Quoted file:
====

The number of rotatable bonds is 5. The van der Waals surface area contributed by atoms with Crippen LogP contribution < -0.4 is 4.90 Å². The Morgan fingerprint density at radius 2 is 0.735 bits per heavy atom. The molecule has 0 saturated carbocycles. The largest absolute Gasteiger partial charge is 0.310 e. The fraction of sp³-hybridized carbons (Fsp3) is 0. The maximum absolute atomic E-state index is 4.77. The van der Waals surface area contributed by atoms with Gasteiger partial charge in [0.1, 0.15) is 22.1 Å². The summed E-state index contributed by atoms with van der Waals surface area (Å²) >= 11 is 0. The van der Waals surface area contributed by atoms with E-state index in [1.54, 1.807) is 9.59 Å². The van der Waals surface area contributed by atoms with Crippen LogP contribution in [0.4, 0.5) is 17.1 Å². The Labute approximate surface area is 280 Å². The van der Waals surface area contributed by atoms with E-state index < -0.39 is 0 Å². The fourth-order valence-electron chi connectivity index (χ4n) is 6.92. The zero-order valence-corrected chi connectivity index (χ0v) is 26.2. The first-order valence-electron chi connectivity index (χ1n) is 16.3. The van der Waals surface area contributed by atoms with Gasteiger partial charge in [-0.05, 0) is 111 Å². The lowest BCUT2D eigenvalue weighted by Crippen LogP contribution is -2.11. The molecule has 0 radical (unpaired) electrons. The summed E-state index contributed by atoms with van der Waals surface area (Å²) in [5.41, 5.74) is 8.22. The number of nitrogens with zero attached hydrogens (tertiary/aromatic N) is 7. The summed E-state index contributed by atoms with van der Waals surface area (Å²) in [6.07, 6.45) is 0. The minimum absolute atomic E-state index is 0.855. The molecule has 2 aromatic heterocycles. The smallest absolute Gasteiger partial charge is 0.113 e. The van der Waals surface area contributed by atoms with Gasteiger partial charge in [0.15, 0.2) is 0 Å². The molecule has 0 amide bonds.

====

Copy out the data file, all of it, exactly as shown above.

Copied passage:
The number of rotatable bonds is 5. The van der Waals surface area contributed by atoms with Crippen LogP contribution < -0.4 is 4.90 Å². The Morgan fingerprint density at radius 2 is 0.735 bits per heavy atom. The molecule has 0 saturated carbocycles. The largest absolute Gasteiger partial charge is 0.310 e. The fraction of sp³-hybridized carbons (Fsp3) is 0. The maximum absolute atomic E-state index is 4.77. The van der Waals surface area contributed by atoms with Gasteiger partial charge in [0.1, 0.15) is 22.1 Å². The summed E-state index contributed by atoms with van der Waals surface area (Å²) >= 11 is 0. The van der Waals surface area contributed by atoms with E-state index in [1.54, 1.807) is 9.59 Å². The van der Waals surface area contributed by atoms with Crippen LogP contribution in [0.4, 0.5) is 17.1 Å². The Labute approximate surface area is 280 Å². The van der Waals surface area contributed by atoms with E-state index < -0.39 is 0 Å². The fourth-order valence-electron chi connectivity index (χ4n) is 6.92. The zero-order valence-corrected chi connectivity index (χ0v) is 26.2. The first-order valence-electron chi connectivity index (χ1n) is 16.3. The van der Waals surface area contributed by atoms with Gasteiger partial charge in [-0.05, 0) is 111 Å². The lowest BCUT2D eigenvalue weighted by Crippen LogP contribution is -2.11. The molecule has 0 radical (unpaired) electrons. The summed E-state index contributed by atoms with van der Waals surface area (Å²) in [5.41, 5.74) is 8.22. The number of nitrogens with zero attached hydrogens (tertiary/aromatic N) is 7. The summed E-state index contributed by atoms with van der Waals surface area (Å²) in [6.07, 6.45) is 0. The minimum absolute atomic E-state index is 0.855. The molecule has 2 aromatic heterocycles. The smallest absolute Gasteiger partial charge is 0.113 e. The van der Waals surface area contributed by atoms with Gasteiger partial charge in [0.15, 0.2) is 0 Å². The molecule has 0 amide bonds.